Having reached Littlehampton’s harbour mouth, we had to walk inland, alongside the River Arun, in order to find a suitable crossing point. This is known as the “Riverside Walk”, which for the most part runs alongside riverside developments of blocks of flats.
The walk to the nearest crossing point was about three quarters of a mile – not too bad considering some of the other inland detours we have encountered. The worst of these was the combined inland walk around the Thames, Medway and Swale. From leaving the sea to getting back to it took over 200 miles. We were feeling quite appreciative, therefore, that our detour at Littlehampton totalled only a mile and a half. That was due to its footbridge.
The footbridge gave us some good views back along the river, although the sea itself was out of sight.
It was only when we got to the far side of the bridge that we realised it was on rails, sliding backwards and forwards to let shipping through.
We set off back along the River, back towards the coast. This side of the river could not have been more different from the eastern side. Gone were the brick pavers and residential developments. The west bank was dominated by silt, ship yards, and commercial jetties. Not all the vessels were in tip top condition. Is it just me, or does this one look like old fish bones?
Eventually, we reached the open sea again. There were the lighthouse and the harbour arm on the opposite side of the river. On this side there was a convenient car park. Time to call it a day, we decided.
Points on this part of the walk (copy and paste the co-ordinates into Google Earth):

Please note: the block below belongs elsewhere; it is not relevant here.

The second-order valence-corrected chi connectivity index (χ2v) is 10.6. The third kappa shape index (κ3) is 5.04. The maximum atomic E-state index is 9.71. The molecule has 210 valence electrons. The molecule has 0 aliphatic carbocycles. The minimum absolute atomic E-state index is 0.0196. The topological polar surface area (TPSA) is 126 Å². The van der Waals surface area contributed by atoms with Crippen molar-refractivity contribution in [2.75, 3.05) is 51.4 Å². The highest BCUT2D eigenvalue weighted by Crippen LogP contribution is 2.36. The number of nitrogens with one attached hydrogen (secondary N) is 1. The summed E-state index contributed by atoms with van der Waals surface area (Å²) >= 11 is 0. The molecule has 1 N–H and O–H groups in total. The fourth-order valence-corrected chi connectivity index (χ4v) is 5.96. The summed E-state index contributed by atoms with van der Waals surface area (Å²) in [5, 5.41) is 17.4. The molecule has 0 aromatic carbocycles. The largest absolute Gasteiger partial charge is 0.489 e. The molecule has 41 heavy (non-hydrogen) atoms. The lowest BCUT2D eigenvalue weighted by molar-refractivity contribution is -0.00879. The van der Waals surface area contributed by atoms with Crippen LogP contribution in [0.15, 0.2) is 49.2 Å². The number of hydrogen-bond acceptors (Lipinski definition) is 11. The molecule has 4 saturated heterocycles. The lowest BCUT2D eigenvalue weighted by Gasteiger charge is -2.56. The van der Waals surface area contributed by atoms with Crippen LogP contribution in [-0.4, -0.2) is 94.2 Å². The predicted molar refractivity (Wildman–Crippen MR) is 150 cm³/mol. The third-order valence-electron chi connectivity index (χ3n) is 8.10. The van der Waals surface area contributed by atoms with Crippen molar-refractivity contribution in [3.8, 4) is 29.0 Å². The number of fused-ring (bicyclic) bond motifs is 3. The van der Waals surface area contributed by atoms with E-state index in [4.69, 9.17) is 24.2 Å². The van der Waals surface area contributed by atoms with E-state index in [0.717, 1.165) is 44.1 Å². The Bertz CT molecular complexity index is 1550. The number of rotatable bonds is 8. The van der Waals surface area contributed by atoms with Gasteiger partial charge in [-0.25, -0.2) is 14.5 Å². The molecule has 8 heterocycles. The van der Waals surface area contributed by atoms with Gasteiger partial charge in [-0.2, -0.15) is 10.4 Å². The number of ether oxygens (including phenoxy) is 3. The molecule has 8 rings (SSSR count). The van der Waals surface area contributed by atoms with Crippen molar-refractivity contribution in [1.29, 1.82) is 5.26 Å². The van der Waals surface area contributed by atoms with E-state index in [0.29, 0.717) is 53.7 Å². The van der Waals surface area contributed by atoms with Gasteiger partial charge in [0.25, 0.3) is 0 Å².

- Sliding Footbridge: N 50° 48.614 W 000° 33.005
- Boat Carcass: N 50° 48.444 W 000° 32.857
- Car Park at Journey’s End: N 50° 48.135 W 000° 32.600
Walk #55 Statistics (of which this post forms the final part):
- Date of Walk: 1 June 2013
- Walk #55 total distance covered: 8.58 miles
- Coast of Britain Walk Total Distance Covered: 454.22 miles
- CLICK HERE FOR LINK TO INTERACTIVE MAP!!!
How funny, they really do look like fish bones!
fish bones – definitely fish bones 🙂
I see you and the family are making steady progress 🙂
I enjoyed walking through Littlehampton and thought the riverside development was a great example of how to make the best of being a river town. I compared it with Faversham – a pretty place but one that had let private developments take over the river banks.
I also enjoyed the contrasting characters of the two sides of the river but I missed seeing the fish-bones boat!
Hi Ruth – Yes; I remember Faversham. I agree it was pretty but when we walked through the riverside development seemed to be a pretty quiet and even souless place. You are making good progress and seem to be walking far more regularly than we expect to be once we get into Cornwall! All the best. Nic